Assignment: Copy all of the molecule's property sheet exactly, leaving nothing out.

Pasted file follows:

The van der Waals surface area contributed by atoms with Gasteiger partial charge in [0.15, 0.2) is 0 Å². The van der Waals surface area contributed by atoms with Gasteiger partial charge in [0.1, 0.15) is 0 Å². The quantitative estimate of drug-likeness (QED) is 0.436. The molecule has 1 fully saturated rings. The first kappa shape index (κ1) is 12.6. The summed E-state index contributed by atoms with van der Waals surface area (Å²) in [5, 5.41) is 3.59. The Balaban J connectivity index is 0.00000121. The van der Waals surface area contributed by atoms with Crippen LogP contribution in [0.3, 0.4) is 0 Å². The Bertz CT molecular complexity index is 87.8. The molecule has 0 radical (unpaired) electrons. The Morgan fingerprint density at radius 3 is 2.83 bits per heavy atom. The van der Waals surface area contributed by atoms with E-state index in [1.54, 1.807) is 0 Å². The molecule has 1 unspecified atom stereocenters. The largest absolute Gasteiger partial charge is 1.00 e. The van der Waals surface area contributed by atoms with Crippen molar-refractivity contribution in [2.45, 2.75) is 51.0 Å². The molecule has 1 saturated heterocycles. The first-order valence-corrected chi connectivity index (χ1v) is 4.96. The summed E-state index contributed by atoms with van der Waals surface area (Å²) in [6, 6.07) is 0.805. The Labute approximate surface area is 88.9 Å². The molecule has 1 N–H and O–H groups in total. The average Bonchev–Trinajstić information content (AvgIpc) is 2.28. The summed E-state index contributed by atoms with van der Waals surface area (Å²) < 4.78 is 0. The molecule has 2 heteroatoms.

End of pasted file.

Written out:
The van der Waals surface area contributed by atoms with Gasteiger partial charge in [0.15, 0.2) is 0 Å². The van der Waals surface area contributed by atoms with Gasteiger partial charge in [0.1, 0.15) is 0 Å². The quantitative estimate of drug-likeness (QED) is 0.436. The molecule has 1 fully saturated rings. The first kappa shape index (κ1) is 12.6. The summed E-state index contributed by atoms with van der Waals surface area (Å²) in [5, 5.41) is 3.59. The Balaban J connectivity index is 0.00000121. The van der Waals surface area contributed by atoms with Crippen LogP contribution in [0.3, 0.4) is 0 Å². The Bertz CT molecular complexity index is 87.8. The molecule has 0 radical (unpaired) electrons. The Morgan fingerprint density at radius 3 is 2.83 bits per heavy atom. The van der Waals surface area contributed by atoms with E-state index in [1.54, 1.807) is 0 Å². The molecule has 1 unspecified atom stereocenters. The largest absolute Gasteiger partial charge is 1.00 e. The van der Waals surface area contributed by atoms with Crippen molar-refractivity contribution in [2.45, 2.75) is 51.0 Å². The molecule has 1 saturated heterocycles. The first-order valence-corrected chi connectivity index (χ1v) is 4.96. The summed E-state index contributed by atoms with van der Waals surface area (Å²) in [6, 6.07) is 0.805. The Labute approximate surface area is 88.9 Å². The molecule has 1 N–H and O–H groups in total. The average Bonchev–Trinajstić information content (AvgIpc) is 2.28. The summed E-state index contributed by atoms with van der Waals surface area (Å²) < 4.78 is 0. The molecule has 2 heteroatoms.